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Urinary Tract Infection (UTI) research

UTI are a pretty common issue for Women and in general older people.

Started this topic to allow news of any treatments that may offer hope to sufferers.

One new bit of news is that some research is hopeful of eventually providing a vaccine for this painful and dangerous issue. Causes can be many fold including

  • weaker immune systems
  • associated medical conditions that cause you to retain urine more such as Alzheimer’s Disease, Parkinson’s disease
  • diabetes
  • prolapsed bladder
  • enlarged prostate
  • incontinence of the bladder or bowel
  • the presence of a urinary catheter
  • a history of recurrent UTIs.
  • lower levels of estrogen (in post-menopausal women).

The research from Duke University School of Medicine is linked below:

https://medschool.duke.edu/about-us/news-and-communications/med-school-blog/goodbye-utis-duke-scientists-develop-vaccine-strategy-urinary-tract-infections-0

Hope springs eternal.

Are there any other effective long term treatment options? With the common cause being E. Coli and some of these bacteria developing antibiotic resistance the common treatment of Antibiotics might be losing ground in that fight.

There are I’m sure many questions. Among one of the questions that may be interesting is do Urinary Alkalinisers help?

I’m sure many people would be interested in research and research backed up answers, please do not post unsubstantiated answers or misinformation.

Also of interest is that it appears recurrent infections can lead to decreased immune system responses to more UTI:

https://scholars.duke.edu/display/pub1441447

If a chronic sufferer is there anything you do to reduce the incidence that might help others?

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It can kill - mother-in-law died 30 years ago of Septicaemia & UTI. I had a couple of UTI and was advised to always have a post coital widdle, and it never recurred.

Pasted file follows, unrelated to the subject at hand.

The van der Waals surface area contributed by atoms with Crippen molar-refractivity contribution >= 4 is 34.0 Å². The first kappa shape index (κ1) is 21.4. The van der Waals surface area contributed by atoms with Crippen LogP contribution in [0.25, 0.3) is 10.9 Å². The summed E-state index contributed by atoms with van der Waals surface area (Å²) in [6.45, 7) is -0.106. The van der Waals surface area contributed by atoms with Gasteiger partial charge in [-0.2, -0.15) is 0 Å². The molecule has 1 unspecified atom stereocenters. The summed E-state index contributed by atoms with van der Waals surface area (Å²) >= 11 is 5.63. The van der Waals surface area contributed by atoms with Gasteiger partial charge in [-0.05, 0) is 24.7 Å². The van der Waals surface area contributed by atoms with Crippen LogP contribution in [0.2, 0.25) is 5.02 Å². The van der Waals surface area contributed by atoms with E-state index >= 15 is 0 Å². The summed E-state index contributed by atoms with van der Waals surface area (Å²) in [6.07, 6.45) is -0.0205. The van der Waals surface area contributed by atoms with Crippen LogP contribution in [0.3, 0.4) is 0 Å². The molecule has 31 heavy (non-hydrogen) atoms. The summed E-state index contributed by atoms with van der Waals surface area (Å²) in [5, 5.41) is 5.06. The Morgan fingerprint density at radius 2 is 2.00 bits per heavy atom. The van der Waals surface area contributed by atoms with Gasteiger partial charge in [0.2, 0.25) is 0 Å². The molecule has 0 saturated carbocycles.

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My one and only encounter (thankfully because it was very painful) with UTI
was as a teenager.
My doc said it was cystitis, and concluded that girls ‘nowadays’ are wearing bikinis to the beach and get cold.
Still don’t know if he was being serious or not :thinking:

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It’s a recurrent concern for several of our more elderly family members. UTI’s also become more common where there is also need to manage incontinence.

There is a common observation that as we get older some of us try to manage these and issues such as nocturia by cutting back on fluids.

The following link to Continence Victoria offers some good advice on ensuring an adequate daily fluid intake as important in reducing the risks of UTI’s as well as other health needs.

Re Aged Care in particular, the medical staff we see seem to be all too familiar with UTI. Although not all in their care will or can speak up. The availability of good supplies of incontinence products in managed aged care, along side adequate hygiene support is an important control. IE Prevention and risk reduction, to minimise the need for medication. An effective vaccination or long term treatment would help assuming the other care needs were being properly met.

Our mum who is in aged care has had regular infections. No need to say any more. We can relate independently to these observations.

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Great link @mark_m, thank you!

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